Steven ReillyThe first couple of topics I discussed with Dr. Srinivasan were viable ideas, but they lacked the element of interest that we had spoken about earlier. I wanted to pick a topic that I could relate to through personal experience. After more deliberation, I decided to study the Daily Fantasy Sports (DFS) industry. I have always been a huge sports fan, and the dynamic billion-dollar DFS industry had recently come under scrutiny due to its similarity to illegal online gambling. Dr. Srinivasan encouraged me to research this idea, since I had experience playing the game and had an interest in the industry overall.

While the Daily Fantasy Sports industry is a lucrative one, its relative youth made it difficult to research. While I had skills from my Intro to Marketing classes to analyze Daily Fantasy Sports companies through SWOT analyses and understanding of key business elements, there weren’t many peer-reviewed articles on Daily Fantasy Sports (as opposed to season-long fantasy). The companies that did produce research reports charged a great deal of money for them. Dr. Srinivasan had an inventive way to overcome this obstacle: he recommended that I email the company and see if they would give me the report for academic purposes only. Sure enough, after one persuasive email, the research firm was happy to oblige. With my newly acquired research reports, I was ready to compile my own findings on the Daily Fantasy Sports industry.

In December, with my preliminary research completed, I was prepared to move on to my actual Honors Thesis. While I had learned a lot about the industry, its companies, and its legal climate, I did not feel that I had a good grasp on its customers. In multiple Marketing classes, we are taught that customers ultimately act as the vehicle that determines the value of a product. So, in order to learn more about Daily Fantasy Sports players, Dr. Srinivasan and I created a Qualtrics survey to distribute to those who had played Daily Fantasy Sports in the last 12 months. We submitted the survey to UConn’s Institutional Review Board.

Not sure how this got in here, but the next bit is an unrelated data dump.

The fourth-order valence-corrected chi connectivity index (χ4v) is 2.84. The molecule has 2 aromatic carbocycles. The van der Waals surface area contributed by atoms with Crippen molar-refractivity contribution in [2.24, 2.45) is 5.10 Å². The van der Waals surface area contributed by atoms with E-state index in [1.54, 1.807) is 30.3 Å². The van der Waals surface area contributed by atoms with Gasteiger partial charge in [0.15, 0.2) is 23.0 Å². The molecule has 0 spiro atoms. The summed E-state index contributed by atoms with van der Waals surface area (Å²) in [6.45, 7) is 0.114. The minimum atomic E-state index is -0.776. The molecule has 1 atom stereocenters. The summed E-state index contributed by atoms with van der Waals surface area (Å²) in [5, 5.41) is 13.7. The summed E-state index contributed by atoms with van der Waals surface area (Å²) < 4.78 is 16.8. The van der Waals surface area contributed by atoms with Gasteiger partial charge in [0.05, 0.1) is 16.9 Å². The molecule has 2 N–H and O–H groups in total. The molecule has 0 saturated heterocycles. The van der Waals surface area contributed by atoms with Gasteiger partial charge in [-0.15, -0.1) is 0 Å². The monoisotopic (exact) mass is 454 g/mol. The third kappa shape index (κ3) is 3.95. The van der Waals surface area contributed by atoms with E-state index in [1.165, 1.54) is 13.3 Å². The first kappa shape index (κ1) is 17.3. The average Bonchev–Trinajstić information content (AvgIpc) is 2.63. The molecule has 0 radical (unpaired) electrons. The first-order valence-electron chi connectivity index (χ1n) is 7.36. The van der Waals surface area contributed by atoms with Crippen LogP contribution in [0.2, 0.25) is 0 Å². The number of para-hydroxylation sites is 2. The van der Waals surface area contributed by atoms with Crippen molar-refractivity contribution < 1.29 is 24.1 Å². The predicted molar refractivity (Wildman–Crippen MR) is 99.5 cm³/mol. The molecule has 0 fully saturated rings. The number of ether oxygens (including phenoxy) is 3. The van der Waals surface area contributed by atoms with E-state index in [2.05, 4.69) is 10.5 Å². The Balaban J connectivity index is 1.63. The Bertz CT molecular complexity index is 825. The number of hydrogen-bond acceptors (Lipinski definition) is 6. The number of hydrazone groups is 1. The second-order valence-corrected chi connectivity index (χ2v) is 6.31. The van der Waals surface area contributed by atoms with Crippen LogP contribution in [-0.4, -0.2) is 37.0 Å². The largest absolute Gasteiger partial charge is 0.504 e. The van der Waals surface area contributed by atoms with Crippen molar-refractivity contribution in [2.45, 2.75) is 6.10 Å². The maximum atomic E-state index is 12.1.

After a fairly lengthy IRB approval process, I was given permission to distribute the survey. Because of our niche target demographic, I needed to get creative with how I procured responses. I distributed the survey on Reddit websites that catered to Daily Fantasy Sports. With the help of the OUR Supply Award, I also distributed the survey through Amazon MTurk, a website that allows you to pay survey respondents a small fee for successfully completing your survey. I had over 1,000 responses to the survey within a couple of weeks.

After a weekend spent brushing up on statistical software that I had learned to use in my Marketing Research class, I was ready to test my hypotheses. A series of different tests revealed quickly that many of my hypotheses were untrue, and many of my projected correlations were not as strong as I thought they might be. Dr. Srinivasan reminded me to not get discouraged, since learning that you are incorrect is a vital part of the research process. Nevertheless, while I had been wrong is some of my assumptions, I found different new and interesting trends that I ended up writing about in my final paper.

In the final weeks of the semester, I completed my Honors Thesis and turned it in to the Honors Office. What a sense of accomplishment! The Thesis experience was truly a journey that forced me to hone many skills that I had gained through my college career. I had used my basic understanding of business elements to break down an industry. I used my understanding of marketing strategy to prognosticate potential next steps companies in the industry might take. I persuaded a research firm to provide me with information utilizing some of the tactics taught in UConn sales classes. I also used statistical testing and writing skills I had obtained in prior classes to put together the final report. Overall, my Honors Thesis was truly a capstone project that revealed to me how many different talents can be combined to create a successful project.